Turkish Journal of Biology




Out of 70 fungal isolates recovered from soil, wall paints (Latex), and pieces of plastic debris from different habitats in Jordan and plastic shields of street light posts on campus, 35 isolates showed varied potential to degrade polyester-polyurethane (PS-PUR). Six of these isolates (Fusarium solani, Alternaria solani, Spicaria spp., Aspergillus fumigatus, Aspergillus terreus, and Aspergillus flavus) were selected on the basis of their growth rates on basal salt media amended with PS-PUR as the sole source of carbon. Isolates were further evaluated utilizing 3 different methods: 1) direct plating, 2) clear zone in a 2-layered agar media, and 3) liquid shaking culture. These isolates caused significant weight loss in the PS-PUR blocks in the shaken cultures, reaching up to 100% in case of the isolate Fusarium solani. The petri dish test method revealed a maximum degradation activity achieved by the isolate Aspergillus flavus, which caused 94% loss in weight of PS-PUR pieces. However, only 4 isolates (Fusarium solani, Spicaria spp., Alternaria solani, and Aspergillus flavus) yielded positive results of biodegradation, indicated by clear zones created due to PS-PUR hydrolysis in 2-layered agar culture plate media. Out of the 6 fungal isolates reported here, 2 novel organisms have not been previously reported, Alternaria solani and Spicaria spp. Overall, these findings helped identify predominant as well as novel fungi in Jordanian habitats that play a key role in PS-PUR degradation.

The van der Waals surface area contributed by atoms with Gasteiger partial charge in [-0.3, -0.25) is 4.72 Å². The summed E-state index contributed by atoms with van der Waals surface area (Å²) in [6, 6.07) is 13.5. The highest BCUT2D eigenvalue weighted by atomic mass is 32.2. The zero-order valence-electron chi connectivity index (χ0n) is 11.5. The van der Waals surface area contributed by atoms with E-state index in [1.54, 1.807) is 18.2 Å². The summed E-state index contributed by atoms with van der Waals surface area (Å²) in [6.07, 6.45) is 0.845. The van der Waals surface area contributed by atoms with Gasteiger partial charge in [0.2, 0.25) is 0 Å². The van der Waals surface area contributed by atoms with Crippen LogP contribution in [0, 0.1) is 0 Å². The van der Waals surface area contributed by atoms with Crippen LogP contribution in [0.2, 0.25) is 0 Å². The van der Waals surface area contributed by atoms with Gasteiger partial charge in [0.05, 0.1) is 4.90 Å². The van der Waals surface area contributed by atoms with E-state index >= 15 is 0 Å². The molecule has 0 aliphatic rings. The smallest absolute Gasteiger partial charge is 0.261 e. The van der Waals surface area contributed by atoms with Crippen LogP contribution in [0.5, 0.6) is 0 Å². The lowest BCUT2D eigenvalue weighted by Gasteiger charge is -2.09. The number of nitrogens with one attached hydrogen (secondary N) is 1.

Polyurethane (PUR), Fusarium solani, Alternaria solani, Spicaria spp., Aspergillus fumigatus, Aspergillus terreus, Aspergillus flavus

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